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Let me warn the reader at the very beginning that this is not a formal essay, though the title might suggest it. The verbal reasoning will, however, be as rigorous as possible.
The definition of “democracy” has been a matter of contention for decades. Some scholars have limited the characteristics used for the definition to electoral competition among politicians and parties for governmental powers. Others have included the rule of law and the separation of powers as well as other elements in the definition. Now, whereas everybody is free to select definitions at his discretion, one should keep in mind that definitions do not make much sense without being applied in the framework of a theory. Also, it should always be clear which definition is used.
In the present essay I want first to discuss some factors eroding the stability of democracy as it is defined in the second, broader sense mentioned above (Sections 2–4). This means also that some questions concerning the preconditions for the existence and development of such democracies have to be raised (Section 5). Specifically, the following hypotheses will be discussed:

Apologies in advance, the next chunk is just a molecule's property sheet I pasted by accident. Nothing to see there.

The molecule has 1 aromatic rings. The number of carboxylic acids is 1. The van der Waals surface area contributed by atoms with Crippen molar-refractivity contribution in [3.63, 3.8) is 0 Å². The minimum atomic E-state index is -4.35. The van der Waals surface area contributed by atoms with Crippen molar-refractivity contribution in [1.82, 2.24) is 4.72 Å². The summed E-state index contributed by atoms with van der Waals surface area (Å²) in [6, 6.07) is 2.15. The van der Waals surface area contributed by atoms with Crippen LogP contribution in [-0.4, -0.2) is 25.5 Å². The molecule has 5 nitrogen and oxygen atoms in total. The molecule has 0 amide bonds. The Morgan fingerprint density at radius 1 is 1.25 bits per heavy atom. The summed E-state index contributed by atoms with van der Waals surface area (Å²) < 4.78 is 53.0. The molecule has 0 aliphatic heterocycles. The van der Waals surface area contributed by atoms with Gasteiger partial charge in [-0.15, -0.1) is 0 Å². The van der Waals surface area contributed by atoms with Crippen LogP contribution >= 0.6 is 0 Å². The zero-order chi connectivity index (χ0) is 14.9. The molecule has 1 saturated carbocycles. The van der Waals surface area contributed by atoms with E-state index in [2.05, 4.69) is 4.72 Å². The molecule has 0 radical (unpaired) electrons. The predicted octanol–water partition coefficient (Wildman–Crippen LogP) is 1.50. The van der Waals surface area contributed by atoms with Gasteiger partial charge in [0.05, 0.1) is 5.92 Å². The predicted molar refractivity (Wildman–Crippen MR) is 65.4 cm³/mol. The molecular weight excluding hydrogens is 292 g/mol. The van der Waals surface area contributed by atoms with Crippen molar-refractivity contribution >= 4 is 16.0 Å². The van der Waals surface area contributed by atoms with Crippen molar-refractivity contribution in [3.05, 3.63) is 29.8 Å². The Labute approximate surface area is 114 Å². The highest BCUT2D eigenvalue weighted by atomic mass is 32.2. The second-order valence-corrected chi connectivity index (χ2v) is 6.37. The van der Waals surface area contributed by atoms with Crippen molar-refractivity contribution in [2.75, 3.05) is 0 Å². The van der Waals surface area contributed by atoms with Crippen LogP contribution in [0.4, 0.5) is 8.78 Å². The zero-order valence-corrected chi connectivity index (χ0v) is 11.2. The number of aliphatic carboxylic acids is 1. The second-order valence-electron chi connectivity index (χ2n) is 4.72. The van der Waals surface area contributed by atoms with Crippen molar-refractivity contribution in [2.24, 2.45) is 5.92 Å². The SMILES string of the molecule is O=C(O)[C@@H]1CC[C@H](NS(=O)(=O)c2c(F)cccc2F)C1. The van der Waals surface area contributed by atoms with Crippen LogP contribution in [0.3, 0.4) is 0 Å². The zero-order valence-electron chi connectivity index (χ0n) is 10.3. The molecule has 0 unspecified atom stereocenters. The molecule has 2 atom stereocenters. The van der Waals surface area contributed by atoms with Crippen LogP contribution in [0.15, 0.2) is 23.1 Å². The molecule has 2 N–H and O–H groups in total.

Apart from a system of self-sufficient farmers, a free-market economy with private property rights is a necessary, but not sufficient condition for the existence of stable democracies.
Democracies with unlimited or nearly unlimited jurisdiction for simple majorities of the population (direct democracy) or representative parliaments tend to erode the safety of property rights and the rule of law and to steadily increase government activity.